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Birdsong

Issue 44 by Jennifer Fox

I had never heard anything quite like it before, yet there was something familiar about it. It was almost songlike, this noise, punctuated with agony and mournfulness.

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Where is Love?

Issue 44 by Michael McQuillan

An aspirational God is manifest in an infant’s birth, the sun’s warmth, a shoreline’s rippling waves. It appeals to conscience, evokes compassion, succumbs to the primal force of base behavior. Order and chaos, hope and longing, love and indifference recycle themselves.

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The Playlist

Issue 44 by M. Betsy Smith

I knelt in front of the oak cabinets, the knees of my jeans instantly saturated by the soaking wet carpet. I was so tired, but I had to get his record albums out.

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Lightbulb

Issue 44 by Jon Shorr

It was during one of those Rockford Files car chases on TV that Mrs. Leonard Y. Silver knocked on my door. I didn’t hear it at first because Mrs. Silver’s three knocks coincided perfectly with that three-chord banjo stinger…

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The Heater

Issue 44 by Micaela Edelson

It’s late October and the cold has begun. Normally, the winter comes, the world freezes, and by the Spring, the frigidity of dormancy melts and the earth is reborn again.

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A Journey Together

Issue 44 by Hasan Abdulla

Roland Harris felt as though the wind was piercing through his grey woollen overcoat, one April day, when the sky was overcast with clouds that seemed to threaten to pour down rain onto Kings Cross Station and its surroundings.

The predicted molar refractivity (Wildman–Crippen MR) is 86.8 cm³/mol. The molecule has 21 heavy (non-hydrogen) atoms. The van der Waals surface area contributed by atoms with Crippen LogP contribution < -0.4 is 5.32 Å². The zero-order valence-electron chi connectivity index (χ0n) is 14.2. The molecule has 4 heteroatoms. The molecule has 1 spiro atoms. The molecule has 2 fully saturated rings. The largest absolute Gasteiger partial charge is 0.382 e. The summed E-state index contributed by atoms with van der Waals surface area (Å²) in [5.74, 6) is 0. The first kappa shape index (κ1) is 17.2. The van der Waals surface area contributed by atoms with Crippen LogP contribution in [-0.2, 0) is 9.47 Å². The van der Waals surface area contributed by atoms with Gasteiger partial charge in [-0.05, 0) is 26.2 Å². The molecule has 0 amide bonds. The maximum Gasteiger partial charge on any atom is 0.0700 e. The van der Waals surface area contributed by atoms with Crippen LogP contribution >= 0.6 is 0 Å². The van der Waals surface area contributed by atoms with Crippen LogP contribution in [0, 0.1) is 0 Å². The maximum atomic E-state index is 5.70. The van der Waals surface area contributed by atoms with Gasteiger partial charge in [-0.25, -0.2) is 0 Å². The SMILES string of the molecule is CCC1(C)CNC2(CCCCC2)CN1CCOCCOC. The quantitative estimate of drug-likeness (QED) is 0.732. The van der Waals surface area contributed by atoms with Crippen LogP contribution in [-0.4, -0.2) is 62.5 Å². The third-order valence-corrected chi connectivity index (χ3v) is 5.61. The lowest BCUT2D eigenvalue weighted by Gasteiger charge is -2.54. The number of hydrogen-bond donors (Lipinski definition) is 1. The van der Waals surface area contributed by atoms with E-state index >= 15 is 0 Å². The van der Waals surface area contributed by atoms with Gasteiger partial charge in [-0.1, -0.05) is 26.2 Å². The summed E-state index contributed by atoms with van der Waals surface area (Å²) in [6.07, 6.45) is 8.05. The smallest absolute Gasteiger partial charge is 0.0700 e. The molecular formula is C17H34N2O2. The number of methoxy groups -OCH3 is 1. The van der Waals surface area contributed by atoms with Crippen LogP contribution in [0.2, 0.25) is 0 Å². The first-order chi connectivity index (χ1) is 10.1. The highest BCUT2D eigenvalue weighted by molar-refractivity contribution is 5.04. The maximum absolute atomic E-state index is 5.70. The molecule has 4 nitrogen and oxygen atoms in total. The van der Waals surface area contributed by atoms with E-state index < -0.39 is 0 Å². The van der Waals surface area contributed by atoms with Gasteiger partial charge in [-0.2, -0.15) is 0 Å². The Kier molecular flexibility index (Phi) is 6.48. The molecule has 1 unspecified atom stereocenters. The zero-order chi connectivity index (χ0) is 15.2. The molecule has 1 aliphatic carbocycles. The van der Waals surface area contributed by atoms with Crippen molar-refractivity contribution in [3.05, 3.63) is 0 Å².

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The Path to Enlightenment and the Crazy Yogi

Issue 44 by Kabir Mansata

The city of Calcutta lights up in the month of December, especially for the bourgeois families. There is a social event every evening and bars and country clubs are filled with patrons eating and drinking copiously, dancing till dawn, and overall having a gala time.

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When He Was One

Issue 44 by Kathleen Siddell

Shortly after the funeral, (whether it was days or weeks, she couldn’t say), Helen found a small jar containing six dead yellow jackets at the foot of Harry’s unmade bed. When she asked, Harry told her, “Bees can see faces…”

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Marrying Up

Issue 44 by Nicole Jeffords

Frances first saw Jack in the winter of 1947 at a debutante party. He was with a blond-haired girl whom Frances later found out was his cousin, and who left him alone for most of the evening.

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Follow Me

Issue 44 by Brian Schulz

At first Lindsay thought the beat-up F150 and overloaded U-Haul trailer parked in front of her brother’s building belonged to Northeastern students moving out, but then she recognized the old oak drop-leaf table wedged precariously on the back.

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In Simple Terms

Issue 44 by Mark Mrozinski

Viola.
She sits still in the café, thinking about his words. How can he do this to her, to them? She watches Jeff’s eyes looking for a tear—something, but there is nothing, not a clue his heart is suffering. She thought he loved her.

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The Serpent Papers: Jump

Issue 44 by Jeff Schnader

A small truck stood curbside in front of a narrow store; a florist was taking delivery as I approached. The shop’s metal cellar doors, normally flat and flush with the sidewalk, were opened and upright revealing the steps to the storage area below the shop.

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